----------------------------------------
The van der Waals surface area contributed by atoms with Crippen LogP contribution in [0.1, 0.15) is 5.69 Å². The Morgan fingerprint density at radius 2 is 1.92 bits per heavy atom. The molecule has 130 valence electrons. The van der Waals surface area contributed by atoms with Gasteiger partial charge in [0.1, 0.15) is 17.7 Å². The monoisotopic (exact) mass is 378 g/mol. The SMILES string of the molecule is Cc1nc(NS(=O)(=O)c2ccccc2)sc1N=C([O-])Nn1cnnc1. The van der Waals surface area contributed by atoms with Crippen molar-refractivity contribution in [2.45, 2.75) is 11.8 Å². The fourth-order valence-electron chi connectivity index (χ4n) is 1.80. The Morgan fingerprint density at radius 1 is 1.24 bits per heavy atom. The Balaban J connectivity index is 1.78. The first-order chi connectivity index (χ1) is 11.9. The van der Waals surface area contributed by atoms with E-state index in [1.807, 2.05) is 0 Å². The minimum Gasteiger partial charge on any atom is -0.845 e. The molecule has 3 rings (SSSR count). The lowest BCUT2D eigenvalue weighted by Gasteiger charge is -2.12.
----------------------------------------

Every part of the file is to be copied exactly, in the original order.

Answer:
The van der Waals surface area contributed by atoms with Crippen LogP contribution in [0.1, 0.15) is 5.69 Å². The Morgan fingerprint density at radius 2 is 1.92 bits per heavy atom. The molecule has 130 valence electrons. The van der Waals surface area contributed by atoms with Gasteiger partial charge in [0.1, 0.15) is 17.7 Å². The monoisotopic (exact) mass is 378 g/mol. The SMILES string of the molecule is Cc1nc(NS(=O)(=O)c2ccccc2)sc1N=C([O-])Nn1cnnc1. The van der Waals surface area contributed by atoms with Crippen molar-refractivity contribution in [2.45, 2.75) is 11.8 Å². The fourth-order valence-electron chi connectivity index (χ4n) is 1.80. The Morgan fingerprint density at radius 1 is 1.24 bits per heavy atom. The Balaban J connectivity index is 1.78. The first-order chi connectivity index (χ1) is 11.9. The van der Waals surface area contributed by atoms with E-state index in [1.807, 2.05) is 0 Å². The minimum Gasteiger partial charge on any atom is -0.845 e. The molecule has 3 rings (SSSR count). The lowest BCUT2D eigenvalue weighted by Gasteiger charge is -2.12.